It is that time of year again when you look back over the last year, count your blessings, try to see purpose in the pain and take account for how you did. Time to reevaluate how you are doing and what you need to do. It is a time of new beginnings and fresh starts.
And it is time for New Year’s resolutions. I love resolutions. I am all over them. I am a band wagon girl; why not get on when everyone else is?
Every year I make lofty ambitions to exercise more, drink more water and sleep more. I occasionally even attempt to limit my caffeine intact (gasp!). I resolve to be kinder, be more patient and pray more. And this year, I am going to attempt all those things again. I figure if I don’t give up trying, at least I won’t head in the opposite direction!
And yet… I still decorate with them every year. I go in with dreamy expectations of a picture perfect event and there is always a moment like this where I am tearing my hair out. This year the boys were wrestling, not fighting granted, but wrestling in front of the tree as we are trying to decorate it.
So, why do I keep doing with them? Because they love it. And in the end, Christmas is about the kids. And really, I love it too, broken ornaments and all. It is the making of wonderful Christmas memories, even if they are not facebook worthy!
Egg-cellent egg rolls with bacon and chives. Does it get any better?
When you have lots of chickens, you get lots of eggs. Except of course when the weather changes and the chickens molt and they go on an egg strike in efforts to stay warm and grow new feathers. Then they don’t bother laying you eggs, and you get grumpy because you are still buying them food and now you are buying eggs as well. But I digress. Besides eggs, when you have chickens, you also start to collect something else… chicken decor.
I tell you it is true. Go into any good chicken mama’s house and it won’t be long before you spot some sort of hen or rooster knickknack. It is inevitable, I tell you, for two reasons. When you get chickens (especially if you get them as chicks and you raise them from tiny little fluff balls), you start to think that cheesy chicken trinkets are cute. They remind you of your little girls at home in the coop and you eventually end up with a few on your shelf or on your mantle.
The second reason is that everyone who knows you have chickens and love them in the same weird way that cat people love their felines, picks up delightful chicken things for you. For your birthday, you get cute canisters, for Christmas gifts, charming teapots and before you know it, you are getting sweet hen tea towels ‘just because’ they thought of you. And don’t even get me started about the size of your collection if your yobo or children like to thrift store shop!
Now don’t get me wrong, I love my chicken gifts. I think they are precious, but before I become permanently labelled the crazy chicken lady, I try to reign in my chicken collection. I’m trying to limit the chickens inside my house to the amount of chickens in my coop. I guess it is time to get some new girls in the roost!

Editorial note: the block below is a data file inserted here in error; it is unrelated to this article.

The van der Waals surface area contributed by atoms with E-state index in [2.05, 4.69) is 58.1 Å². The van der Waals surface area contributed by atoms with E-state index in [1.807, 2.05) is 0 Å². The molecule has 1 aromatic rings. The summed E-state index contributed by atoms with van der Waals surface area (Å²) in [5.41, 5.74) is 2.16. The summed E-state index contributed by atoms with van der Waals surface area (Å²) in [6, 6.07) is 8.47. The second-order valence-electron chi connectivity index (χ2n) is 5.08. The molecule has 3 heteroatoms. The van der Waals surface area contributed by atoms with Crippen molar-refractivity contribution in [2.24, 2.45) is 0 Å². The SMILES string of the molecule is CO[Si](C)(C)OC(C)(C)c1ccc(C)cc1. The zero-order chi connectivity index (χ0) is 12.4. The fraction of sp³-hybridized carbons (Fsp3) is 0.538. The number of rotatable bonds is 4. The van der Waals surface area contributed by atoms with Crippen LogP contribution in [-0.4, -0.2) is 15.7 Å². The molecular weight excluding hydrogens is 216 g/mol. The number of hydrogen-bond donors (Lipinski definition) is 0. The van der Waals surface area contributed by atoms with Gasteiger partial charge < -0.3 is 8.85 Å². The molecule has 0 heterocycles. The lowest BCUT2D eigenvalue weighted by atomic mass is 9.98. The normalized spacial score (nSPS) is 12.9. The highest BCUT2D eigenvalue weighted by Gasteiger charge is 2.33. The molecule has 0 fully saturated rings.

“Limpy – the giant rooster in my living room”
Because as I always say, life is too short not to decorate with chickens!!
An ohhh so yummy Korean beef taco. Tender sweet Korean beef with a tangy Asian slaw and spicy gojuchang… you will be licking your plate looking for more!
I have been dreaming of these delicious Korean tacos and sunny California beaches since the weather turned and it has been wet windy here. I’ve never made it to Korea town in California but I hear they have the best Mexican Korean fusion. So while we save up airmiles to make a foodie trip to LA, I’ll just whip us these, crank up the heat and enjoy a little taste of it at home. Mind you, the cost of heating the house might be similar to the airfare… hmmm…. need to think this through!
If you have made this delectable Korean beef roast, these tacos are a great left over meal if you managed to wrestle any beef away from the family as they devoured it. It is also totally worth it to cook up a big beef roast just for this dish!
A gratifying taste experience! With notes of garlic, soy and sweetness, this slow cooked beef pot roast is delightfully delectable!
The weather has turned, the days are shorter, the house is colder and fall is definitely here and here to stay. That means the lawn chairs should be stored in the shed and the furnace needs to be turned on, the BBQ is under cover and it is time to pull out and dust off the slow cooker.
Last year, we enjoyed slow cooker Sundays. With the busyness of the day between church and family, it was nice to come home to a cooked meal in the crock pot hot and ready. This year, I feel like I could have a hot meal waiting for me every day. Since the budget does not allow for a live in cook, I have been putting my slow cooker to good use on more than just Sundays.
I happened to be at my mom’s house and made a comment that I was keeping my eye out at the thrift stores for a bigger slow cooker. With my birthday around the corner, it took my mom less than 24 hours to get herself to Costco and to my house with a fabulous new big crock pot and a hug and a kiss for a happy early birthday! Well, I have been enjoying it immensely! I have been making bigger batches of my standby recipes (including this pulled pork) and trying new ones, including this one. Thanks mom!